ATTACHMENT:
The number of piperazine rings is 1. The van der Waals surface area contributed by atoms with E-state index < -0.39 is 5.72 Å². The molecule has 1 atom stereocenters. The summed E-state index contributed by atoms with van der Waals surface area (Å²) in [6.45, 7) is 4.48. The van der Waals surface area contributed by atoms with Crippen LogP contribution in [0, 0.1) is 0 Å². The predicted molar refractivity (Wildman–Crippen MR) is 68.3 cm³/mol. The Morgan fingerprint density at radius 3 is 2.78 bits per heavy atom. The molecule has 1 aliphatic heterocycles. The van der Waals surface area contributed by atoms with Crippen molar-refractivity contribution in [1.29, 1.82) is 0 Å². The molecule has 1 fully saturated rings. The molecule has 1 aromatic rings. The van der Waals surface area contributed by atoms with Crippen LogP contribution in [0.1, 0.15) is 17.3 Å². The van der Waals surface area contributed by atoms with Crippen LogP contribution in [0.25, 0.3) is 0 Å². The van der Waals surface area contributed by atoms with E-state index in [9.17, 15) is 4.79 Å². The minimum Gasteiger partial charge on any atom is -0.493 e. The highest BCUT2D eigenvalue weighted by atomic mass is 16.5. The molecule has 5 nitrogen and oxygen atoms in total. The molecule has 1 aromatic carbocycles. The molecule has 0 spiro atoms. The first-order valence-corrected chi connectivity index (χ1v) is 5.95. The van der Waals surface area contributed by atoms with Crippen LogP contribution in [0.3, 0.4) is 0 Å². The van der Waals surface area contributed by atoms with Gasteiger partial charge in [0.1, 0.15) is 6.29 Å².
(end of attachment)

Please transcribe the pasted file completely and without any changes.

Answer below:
The number of piperazine rings is 1. The van der Waals surface area contributed by atoms with E-state index < -0.39 is 5.72 Å². The molecule has 1 atom stereocenters. The summed E-state index contributed by atoms with van der Waals surface area (Å²) in [6.45, 7) is 4.48. The van der Waals surface area contributed by atoms with Crippen LogP contribution in [0, 0.1) is 0 Å². The predicted molar refractivity (Wildman–Crippen MR) is 68.3 cm³/mol. The Morgan fingerprint density at radius 3 is 2.78 bits per heavy atom. The molecule has 1 aliphatic heterocycles. The van der Waals surface area contributed by atoms with Crippen molar-refractivity contribution in [1.29, 1.82) is 0 Å². The molecule has 1 fully saturated rings. The molecule has 1 aromatic rings. The van der Waals surface area contributed by atoms with Crippen LogP contribution in [0.1, 0.15) is 17.3 Å². The van der Waals surface area contributed by atoms with Crippen LogP contribution in [0.25, 0.3) is 0 Å². The van der Waals surface area contributed by atoms with E-state index in [9.17, 15) is 4.79 Å². The minimum Gasteiger partial charge on any atom is -0.493 e. The highest BCUT2D eigenvalue weighted by atomic mass is 16.5. The molecule has 5 nitrogen and oxygen atoms in total. The molecule has 1 aromatic carbocycles. The molecule has 0 spiro atoms. The first-order valence-corrected chi connectivity index (χ1v) is 5.95. The van der Waals surface area contributed by atoms with Crippen LogP contribution in [0.3, 0.4) is 0 Å². The van der Waals surface area contributed by atoms with Gasteiger partial charge in [0.1, 0.15) is 6.29 Å².